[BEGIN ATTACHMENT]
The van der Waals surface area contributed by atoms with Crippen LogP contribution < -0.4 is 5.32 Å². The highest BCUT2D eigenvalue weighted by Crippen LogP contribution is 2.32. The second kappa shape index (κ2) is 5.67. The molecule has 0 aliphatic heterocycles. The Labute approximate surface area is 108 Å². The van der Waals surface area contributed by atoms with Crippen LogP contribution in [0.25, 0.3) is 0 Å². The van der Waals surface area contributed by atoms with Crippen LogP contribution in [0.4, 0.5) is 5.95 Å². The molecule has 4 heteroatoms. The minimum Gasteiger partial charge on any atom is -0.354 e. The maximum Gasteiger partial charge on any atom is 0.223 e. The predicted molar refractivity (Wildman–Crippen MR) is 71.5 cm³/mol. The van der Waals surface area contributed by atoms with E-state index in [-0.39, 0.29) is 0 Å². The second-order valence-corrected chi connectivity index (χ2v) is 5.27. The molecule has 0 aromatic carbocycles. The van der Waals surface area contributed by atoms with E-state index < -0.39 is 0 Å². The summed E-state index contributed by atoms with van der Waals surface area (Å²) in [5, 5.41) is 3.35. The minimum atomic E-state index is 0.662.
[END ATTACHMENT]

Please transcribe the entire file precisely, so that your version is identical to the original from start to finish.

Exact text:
The van der Waals surface area contributed by atoms with Crippen LogP contribution < -0.4 is 5.32 Å². The highest BCUT2D eigenvalue weighted by Crippen LogP contribution is 2.32. The second kappa shape index (κ2) is 5.67. The molecule has 0 aliphatic heterocycles. The Labute approximate surface area is 108 Å². The van der Waals surface area contributed by atoms with Crippen LogP contribution in [0.25, 0.3) is 0 Å². The van der Waals surface area contributed by atoms with Crippen LogP contribution in [0.4, 0.5) is 5.95 Å². The molecule has 4 heteroatoms. The minimum Gasteiger partial charge on any atom is -0.354 e. The maximum Gasteiger partial charge on any atom is 0.223 e. The predicted molar refractivity (Wildman–Crippen MR) is 71.5 cm³/mol. The van der Waals surface area contributed by atoms with E-state index in [-0.39, 0.29) is 0 Å². The second-order valence-corrected chi connectivity index (χ2v) is 5.27. The molecule has 0 aromatic carbocycles. The van der Waals surface area contributed by atoms with E-state index < -0.39 is 0 Å². The summed E-state index contributed by atoms with van der Waals surface area (Å²) in [5, 5.41) is 3.35. The minimum atomic E-state index is 0.662.